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Genesis 17:4-5

Context
17:4 “As for me, 1  this 2  is my covenant with you: You will be the father of a multitude of nations. 17:5 No longer will your name be 3  Abram. Instead, your name will be Abraham 4  because I will make you 5  the father of a multitude of nations.

Genesis 17:16

Context
17:16 I will bless her and will give you a son through her. I will bless her and she will become a mother of nations. 6  Kings of countries 7  will come from her!”

Genesis 17:20

Context
17:20 As for Ishmael, I have heard you. 8  I will indeed bless him, make him fruitful, and give him a multitude of descendants. 9  He will become the father of twelve princes; 10  I will make him into a great nation.

1 tn Heb “I.”

2 tn Heb “is” (הִנֵּה, hinneh).

3 tn Heb “will your name be called.”

4 sn Your name will be Abraham. The renaming of Abram was a sign of confirmation to the patriarch. Every time the name was used it would be a reminder of God’s promise. “Abram” means “exalted father,” probably referring to Abram’s father Terah. The name looks to the past; Abram came from noble lineage. The name “Abraham” is a dialectical variant of the name Abram. But its significance is in the wordplay with אַב־הֲמוֹן (’av-hamon, “the father of a multitude,” which sounds like אַבְרָהָם, ’avraham, “Abraham”). The new name would be a reminder of God’s intention to make Abraham the father of a multitude. For a general discussion of renaming, see O. Eissfeldt, “Renaming in the Old Testament,” Words and Meanings, 70-83.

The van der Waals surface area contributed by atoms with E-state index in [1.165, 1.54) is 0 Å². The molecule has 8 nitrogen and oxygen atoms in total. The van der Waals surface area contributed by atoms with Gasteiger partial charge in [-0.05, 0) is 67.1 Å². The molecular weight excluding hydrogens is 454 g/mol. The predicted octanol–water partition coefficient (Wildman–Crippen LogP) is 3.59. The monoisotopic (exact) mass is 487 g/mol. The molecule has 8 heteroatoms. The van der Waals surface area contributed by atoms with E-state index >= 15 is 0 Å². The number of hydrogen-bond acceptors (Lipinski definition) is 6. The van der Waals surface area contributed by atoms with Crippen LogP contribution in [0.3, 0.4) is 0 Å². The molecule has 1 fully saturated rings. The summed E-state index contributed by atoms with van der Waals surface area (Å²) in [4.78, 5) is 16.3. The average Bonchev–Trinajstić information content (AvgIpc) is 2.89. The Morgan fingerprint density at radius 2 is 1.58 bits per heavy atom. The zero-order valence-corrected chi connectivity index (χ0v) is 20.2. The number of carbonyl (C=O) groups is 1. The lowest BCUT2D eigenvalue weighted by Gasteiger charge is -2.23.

5 tn The perfect verbal form is used here in a rhetorical manner to emphasize God’s intention.

6 tn Heb “she will become nations.”

7 tn Heb “peoples.”

8 sn The Hebrew verb translated “I have heard you” forms a wordplay with the name Ishmael, which means “God hears.” See the note on the name “Ishmael” in 16:11.

9 tn Heb “And I will multiply him exceedingly, exceedingly.” The repetition is emphatic.

10 tn For a discussion of the Hebrew word translated “princes,” see E. A. Speiser, “Background and Function of the Biblical Nasi’,” CBQ 25 (1963): 111-17.



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